Reading is all about us receiving what the writer intends to convey. Right?
Not so fast.
We know the solitary act of reading is actually a social process. We read as a community of readers. So what really happens when we read?
What We See When We Read by Peter Mendelsund is a wonderfully original tour through something we already know: the reader constructs the story as much as does the writer. Through a collage of images, drawings, short observations, and pithy insights, Mendelsund reminds us of our role in bringing a book to life.
And what we bring to the table is our imagination and our anticipation. We create images from what the writer hints at or maybe even completely ignores. We don’t just fill in the gaps, we fill in the whole universe.
This visual guide to reading comes naturally to Mendelsund, he is after all one of America’s most accomplished and recognized book designers (book covers in particular).
What We See isn’t a professional book. It’s not going to help you understand RDA, UX, FOSS, RSS, XML or any of those other acronym obscurities. It will, however, tell you something about the most intimate experience in our field: reading.
I think Chris Ware (author of the truly spectacular Building Stories) captured the essence of this book:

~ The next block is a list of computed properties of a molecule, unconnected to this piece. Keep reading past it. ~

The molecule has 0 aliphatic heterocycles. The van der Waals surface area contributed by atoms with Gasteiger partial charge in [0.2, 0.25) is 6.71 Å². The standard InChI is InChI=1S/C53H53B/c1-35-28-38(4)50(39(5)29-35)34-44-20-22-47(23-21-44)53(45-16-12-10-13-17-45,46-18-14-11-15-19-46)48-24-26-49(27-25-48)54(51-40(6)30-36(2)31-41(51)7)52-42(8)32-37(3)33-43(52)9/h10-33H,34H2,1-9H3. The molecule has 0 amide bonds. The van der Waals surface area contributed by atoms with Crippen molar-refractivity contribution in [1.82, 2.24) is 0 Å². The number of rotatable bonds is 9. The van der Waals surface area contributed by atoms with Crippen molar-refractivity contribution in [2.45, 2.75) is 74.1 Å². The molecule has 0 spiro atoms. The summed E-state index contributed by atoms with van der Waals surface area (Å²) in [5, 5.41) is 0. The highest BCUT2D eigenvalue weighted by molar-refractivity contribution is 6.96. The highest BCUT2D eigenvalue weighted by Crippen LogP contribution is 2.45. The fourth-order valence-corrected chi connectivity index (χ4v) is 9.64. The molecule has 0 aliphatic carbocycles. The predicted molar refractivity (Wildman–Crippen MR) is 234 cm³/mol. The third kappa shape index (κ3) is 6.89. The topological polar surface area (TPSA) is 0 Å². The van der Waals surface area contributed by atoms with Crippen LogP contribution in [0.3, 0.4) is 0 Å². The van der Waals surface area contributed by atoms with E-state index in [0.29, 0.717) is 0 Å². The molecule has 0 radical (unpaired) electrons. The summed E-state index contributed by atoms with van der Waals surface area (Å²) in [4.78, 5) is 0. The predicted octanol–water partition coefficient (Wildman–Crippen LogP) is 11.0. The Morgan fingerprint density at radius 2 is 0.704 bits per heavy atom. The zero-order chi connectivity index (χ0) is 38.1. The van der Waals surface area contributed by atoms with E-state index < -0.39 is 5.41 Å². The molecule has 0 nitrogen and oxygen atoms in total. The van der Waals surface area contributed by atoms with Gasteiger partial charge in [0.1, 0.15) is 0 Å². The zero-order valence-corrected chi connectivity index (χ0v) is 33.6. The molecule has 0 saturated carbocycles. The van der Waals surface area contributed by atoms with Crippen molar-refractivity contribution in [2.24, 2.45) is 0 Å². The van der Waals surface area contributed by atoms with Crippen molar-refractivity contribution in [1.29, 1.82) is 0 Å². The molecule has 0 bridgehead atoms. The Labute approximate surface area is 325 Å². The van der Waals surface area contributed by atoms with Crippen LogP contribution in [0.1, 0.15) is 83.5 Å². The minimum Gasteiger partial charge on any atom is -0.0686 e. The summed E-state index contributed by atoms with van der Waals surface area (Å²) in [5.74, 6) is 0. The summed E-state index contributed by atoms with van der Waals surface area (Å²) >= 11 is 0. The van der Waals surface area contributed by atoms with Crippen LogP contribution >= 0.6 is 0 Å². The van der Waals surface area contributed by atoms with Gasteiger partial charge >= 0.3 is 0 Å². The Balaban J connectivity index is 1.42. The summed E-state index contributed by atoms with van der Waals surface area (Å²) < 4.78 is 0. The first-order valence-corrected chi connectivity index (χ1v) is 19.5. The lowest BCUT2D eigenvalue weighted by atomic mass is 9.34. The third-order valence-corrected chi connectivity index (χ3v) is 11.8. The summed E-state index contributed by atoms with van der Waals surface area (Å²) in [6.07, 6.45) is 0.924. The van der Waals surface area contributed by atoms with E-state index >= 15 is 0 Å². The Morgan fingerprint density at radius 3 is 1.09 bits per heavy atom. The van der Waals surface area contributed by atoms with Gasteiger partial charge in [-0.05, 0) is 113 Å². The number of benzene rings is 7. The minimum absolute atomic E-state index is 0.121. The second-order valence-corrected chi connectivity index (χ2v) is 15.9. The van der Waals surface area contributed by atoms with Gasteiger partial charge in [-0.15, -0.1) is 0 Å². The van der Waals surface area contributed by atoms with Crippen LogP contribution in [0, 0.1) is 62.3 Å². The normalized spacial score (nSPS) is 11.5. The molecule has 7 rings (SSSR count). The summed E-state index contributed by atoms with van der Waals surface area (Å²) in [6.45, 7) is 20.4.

“It reads as if the ghost of Italo Calvino audited Vladimir Nabokov’s literature class and wrote his final paper with the help of Alvin Lustig and the Radiolab guys.”
After reading a book, we remember it like it was a movie unfolding; we can replay it accurately, inevitably. But the memory of having read is not the experience of actually reading. As we read we construct, anticipate, invent, and reinvent the story, the characters, and the scenery. We get it wrong (oops the main character actually has blue eyes) or right (see, I knew that person was unreliable). We are not passive.
When we read we see different things than when we have read. And isn’t that why it’s the journey that’s so wonderful. Isn’t that why we don’t want the book to to finish? What We See When We Read is what happens every time we pick up a new book.
Mike Ridley is the Editor-in-Chief of Open Shelf. He is a Librarian and Instructor (First Year Seminar program) at the University of Guelph.
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